Kathleen Sebelius (AP photo/Al Behrman)

House Republicans today used a hearing on public health insurance exchange eligibility review procedures to attack the credibility of Obama administration officials.

Lawmakers questioned whether Kathleen Sebelius, the former secretary of the U.S. Department of Health and Human Services (HHS), was correct on Jan. 1, 2014, when she certified that the Patient Protection and Affordable Care Act (PPACA) had an income and subsidy eligibility verification system in place, and whether HHS has an effective eligibility verification system in place today.

Rep. Morgan Griffith, R-Va., tried to get Kay Daly, an assistant inspector general with the HHS Office of Inspector General, to give him her views on the current status of eligibility reviews for the consumers applying for private qualified health plan (QHP) coverage through the HHS-run exchanges.

“It sounds to me like, today, they do not have a fully operational back-end eligibility system,” Griffith said. “Isn’t that correct? Yes or no.”

Daly said HHS OIG looked only at exchange user eligibility inconsistency reviews for the period from Oct. 1, 2013, through Dec. 31, 2013.

“I can’t speak to what’s working right now,” Daly said. “I’m sorry.”

Griffith also tried to get Daly to tell him whether she believes Sebelius was correct when Sebelius certified that the exchanges had an eligibility verification system in place in January.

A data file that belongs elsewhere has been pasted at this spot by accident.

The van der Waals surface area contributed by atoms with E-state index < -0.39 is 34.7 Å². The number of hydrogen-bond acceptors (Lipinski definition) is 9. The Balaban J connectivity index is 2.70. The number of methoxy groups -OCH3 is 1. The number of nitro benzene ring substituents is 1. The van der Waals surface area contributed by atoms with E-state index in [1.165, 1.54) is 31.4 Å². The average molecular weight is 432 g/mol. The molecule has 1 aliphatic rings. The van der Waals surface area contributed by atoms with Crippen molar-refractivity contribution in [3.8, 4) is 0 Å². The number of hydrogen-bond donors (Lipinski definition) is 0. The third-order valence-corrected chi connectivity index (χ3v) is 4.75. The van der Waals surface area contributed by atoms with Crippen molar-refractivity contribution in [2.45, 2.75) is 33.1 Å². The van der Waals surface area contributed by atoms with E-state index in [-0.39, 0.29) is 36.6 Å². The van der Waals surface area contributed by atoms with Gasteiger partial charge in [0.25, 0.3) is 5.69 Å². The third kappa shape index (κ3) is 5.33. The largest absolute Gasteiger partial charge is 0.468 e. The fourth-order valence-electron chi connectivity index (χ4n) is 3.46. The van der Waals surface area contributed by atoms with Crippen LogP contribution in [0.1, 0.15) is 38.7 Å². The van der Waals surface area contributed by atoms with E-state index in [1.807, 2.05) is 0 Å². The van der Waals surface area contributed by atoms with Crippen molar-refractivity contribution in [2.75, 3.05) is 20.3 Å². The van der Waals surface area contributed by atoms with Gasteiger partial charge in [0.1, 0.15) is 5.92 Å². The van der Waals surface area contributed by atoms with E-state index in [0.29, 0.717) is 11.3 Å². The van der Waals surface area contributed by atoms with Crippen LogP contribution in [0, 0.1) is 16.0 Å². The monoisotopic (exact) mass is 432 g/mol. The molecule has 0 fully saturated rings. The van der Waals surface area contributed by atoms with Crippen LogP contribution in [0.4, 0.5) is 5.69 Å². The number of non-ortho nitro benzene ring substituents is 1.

“She said it worked,” Griffith said. “It didn’t work. She would have been incorrect.”

“I really can’t respond to that,” Daly said. 

Republicans inserted a provision requiring the HHS secretary to certify that the exchanges had an eligibility verification system in place for applicants for PPACA qualified health plan subsidies in the 2014 Continuing Appropriations Act

President Obama signed H.R. 2775, the bill that created the law, on Oct. 17, 2013.

HHS OIG officials concluded in a report released earlier this month that, during a period from Oct. 1, 2013, through Dec. 31, 2013, they believe inconsistencies between various sources of information about HHS exchange users had occurred 2.9 million times, and that the HHS exchanges had resolved only 2.6 million of the inconsistencies.

Griffith and other Republican lawmakers at the hearing argued that the large number of inconsistencies shows that HHS has not yet set up an effective eligibility verification system.

Democrats at the hearing said enemies of PPACA continue to try to tear down the exchange system without having any genuine interest in improving the exchange system.